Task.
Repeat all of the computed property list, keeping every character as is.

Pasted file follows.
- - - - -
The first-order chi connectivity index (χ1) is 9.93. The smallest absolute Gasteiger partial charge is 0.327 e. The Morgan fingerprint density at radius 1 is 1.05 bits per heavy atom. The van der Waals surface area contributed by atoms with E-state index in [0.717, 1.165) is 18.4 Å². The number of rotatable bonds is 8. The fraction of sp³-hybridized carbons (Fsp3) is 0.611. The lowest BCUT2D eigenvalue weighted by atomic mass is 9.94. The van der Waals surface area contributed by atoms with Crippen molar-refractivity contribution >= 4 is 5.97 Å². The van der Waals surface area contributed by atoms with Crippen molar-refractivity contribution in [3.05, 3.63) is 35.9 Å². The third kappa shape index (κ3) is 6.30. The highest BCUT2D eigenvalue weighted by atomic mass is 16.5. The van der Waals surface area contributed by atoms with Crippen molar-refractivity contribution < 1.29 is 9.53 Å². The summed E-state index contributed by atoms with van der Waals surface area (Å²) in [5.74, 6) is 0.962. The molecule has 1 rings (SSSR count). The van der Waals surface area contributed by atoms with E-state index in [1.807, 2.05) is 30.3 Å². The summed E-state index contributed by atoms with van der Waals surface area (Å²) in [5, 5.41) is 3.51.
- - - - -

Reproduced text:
The first-order chi connectivity index (χ1) is 9.93. The smallest absolute Gasteiger partial charge is 0.327 e. The Morgan fingerprint density at radius 1 is 1.05 bits per heavy atom. The van der Waals surface area contributed by atoms with E-state index in [0.717, 1.165) is 18.4 Å². The number of rotatable bonds is 8. The fraction of sp³-hybridized carbons (Fsp3) is 0.611. The lowest BCUT2D eigenvalue weighted by atomic mass is 9.94. The van der Waals surface area contributed by atoms with Crippen molar-refractivity contribution >= 4 is 5.97 Å². The van der Waals surface area contributed by atoms with Crippen molar-refractivity contribution in [3.05, 3.63) is 35.9 Å². The third kappa shape index (κ3) is 6.30. The highest BCUT2D eigenvalue weighted by atomic mass is 16.5. The van der Waals surface area contributed by atoms with Crippen molar-refractivity contribution < 1.29 is 9.53 Å². The summed E-state index contributed by atoms with van der Waals surface area (Å²) in [5.74, 6) is 0.962. The molecule has 1 rings (SSSR count). The van der Waals surface area contributed by atoms with E-state index in [1.807, 2.05) is 30.3 Å². The summed E-state index contributed by atoms with van der Waals surface area (Å²) in [5, 5.41) is 3.51.